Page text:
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Getting Wonder Off The List

March 1st, 2010

Yesterday I had the privilege of speaking to our church on the topic of the primal soul.  I had a blast (not sure about everyone else.)  This study has really intrigued me to all that life consists of that may be either subconscious or non-cognitive in nature.  From the standpoint of the soul, Mark Batterson makes the observation that the soul is the part of our existence that experiences wonder.

I was struck most deeply by the idea that God Himself can marvel at . . . well, Himself.  I think that my concepts of wonderment have always been confined to lists.  I’m a list kind of guy.  I have felt that to marvel at God, I would need to stop and mentally list the reasons why He is so amazing.  Even a glimpse of my MacBook Pro desktop Stickies software freaks out the average person.  Colored-coded and clustered sporadically across my screen are all of the lists that need my attention.  Some daily.  Some weekly.  Some with indefinite deadlines.

My actions seem to find their priority from these lists.  Even in my calendar program, I send myself alarms and reminders when a task needs to be accomplished in a time-sensitive manner.  So, when that little reminder hits my inbox, I drop other things and give that event precedence.  That’s priority.  What we give our time and energy to is that which is most important to us.  You can bet your sweet bibby that these types of priorities in our lives are often subconscious.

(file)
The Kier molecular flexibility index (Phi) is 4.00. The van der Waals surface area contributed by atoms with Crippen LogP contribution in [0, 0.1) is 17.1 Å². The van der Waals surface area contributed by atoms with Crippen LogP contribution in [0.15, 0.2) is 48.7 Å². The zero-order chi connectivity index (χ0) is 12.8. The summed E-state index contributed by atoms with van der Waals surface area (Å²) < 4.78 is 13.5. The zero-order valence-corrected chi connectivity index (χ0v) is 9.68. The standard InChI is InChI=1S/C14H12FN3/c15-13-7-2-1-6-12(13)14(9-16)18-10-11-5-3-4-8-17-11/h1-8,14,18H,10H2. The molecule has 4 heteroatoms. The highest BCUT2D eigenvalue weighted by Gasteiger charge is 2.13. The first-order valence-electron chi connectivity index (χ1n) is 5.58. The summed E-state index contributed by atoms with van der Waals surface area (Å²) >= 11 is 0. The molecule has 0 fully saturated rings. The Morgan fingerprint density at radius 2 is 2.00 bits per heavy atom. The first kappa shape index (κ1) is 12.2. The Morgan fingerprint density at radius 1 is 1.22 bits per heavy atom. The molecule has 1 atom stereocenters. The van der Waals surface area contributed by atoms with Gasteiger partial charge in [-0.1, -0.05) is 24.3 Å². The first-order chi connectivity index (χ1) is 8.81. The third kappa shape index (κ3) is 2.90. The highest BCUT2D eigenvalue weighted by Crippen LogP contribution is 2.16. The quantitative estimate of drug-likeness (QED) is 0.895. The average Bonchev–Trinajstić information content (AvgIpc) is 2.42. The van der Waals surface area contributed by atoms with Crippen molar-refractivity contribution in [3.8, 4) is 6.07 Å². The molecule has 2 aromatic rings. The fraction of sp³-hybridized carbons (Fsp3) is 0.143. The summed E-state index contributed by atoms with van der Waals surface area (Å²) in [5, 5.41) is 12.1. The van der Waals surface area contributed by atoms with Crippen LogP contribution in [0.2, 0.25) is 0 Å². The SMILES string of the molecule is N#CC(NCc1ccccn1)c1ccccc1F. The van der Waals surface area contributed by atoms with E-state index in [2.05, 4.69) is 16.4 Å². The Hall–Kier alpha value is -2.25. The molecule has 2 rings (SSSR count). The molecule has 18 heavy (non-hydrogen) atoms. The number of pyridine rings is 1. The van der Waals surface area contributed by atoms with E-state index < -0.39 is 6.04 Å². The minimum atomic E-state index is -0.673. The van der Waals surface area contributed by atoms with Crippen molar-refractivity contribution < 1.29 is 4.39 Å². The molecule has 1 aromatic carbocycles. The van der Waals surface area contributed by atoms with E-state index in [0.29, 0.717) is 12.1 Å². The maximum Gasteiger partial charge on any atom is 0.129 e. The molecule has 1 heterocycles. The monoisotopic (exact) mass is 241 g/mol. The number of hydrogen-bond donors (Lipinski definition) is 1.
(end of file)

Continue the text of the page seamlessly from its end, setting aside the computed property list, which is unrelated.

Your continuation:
If most of us were asked what we spend most of our time doing and whether or not it was our top priority, we would respond with a resounding “no!” You think sitting at this computer all day logging this information for my employer is what matters most to me?  You’re crazy! Yet, our key emotional energy is often spent on things that we consider menial or less-than-primal.  This is sometimes necessary, but it’s an issue nonetheless.

So when we consider that fact that our most important priorities in life sometimes don’t make our “lists”, we are faced with the difficult challenge of maintaining a state of wonder over God.  Sheeze!  Stopping to watch a sunset today just isn’t going to make the cut . . . get real.

But here’s the kicker of the matter.  Lists are cognitive . . . mental tools.  Note what David says about the wonders of God.  ” . . . my soul knows it very well.  Psalm 139:14 (ESV). David differentiated between mental consciousness and soul consciousness.  In other words, our goal isn’t just to get God onto the list . . . it’s to get God into our souls while we are working on the list.  What if I experienced the soul-inspiring wonder of God while I was running errands or spending time with my daughter?  What if I took a moment in the most stressful moment of my day to whisper to Him that I need help?   What if the wonder wasn’t subject to the list?

The “what ifs” could become “what ares” is we want them to be.  God, may I experience the wonder today somewhere down deep in my soul.


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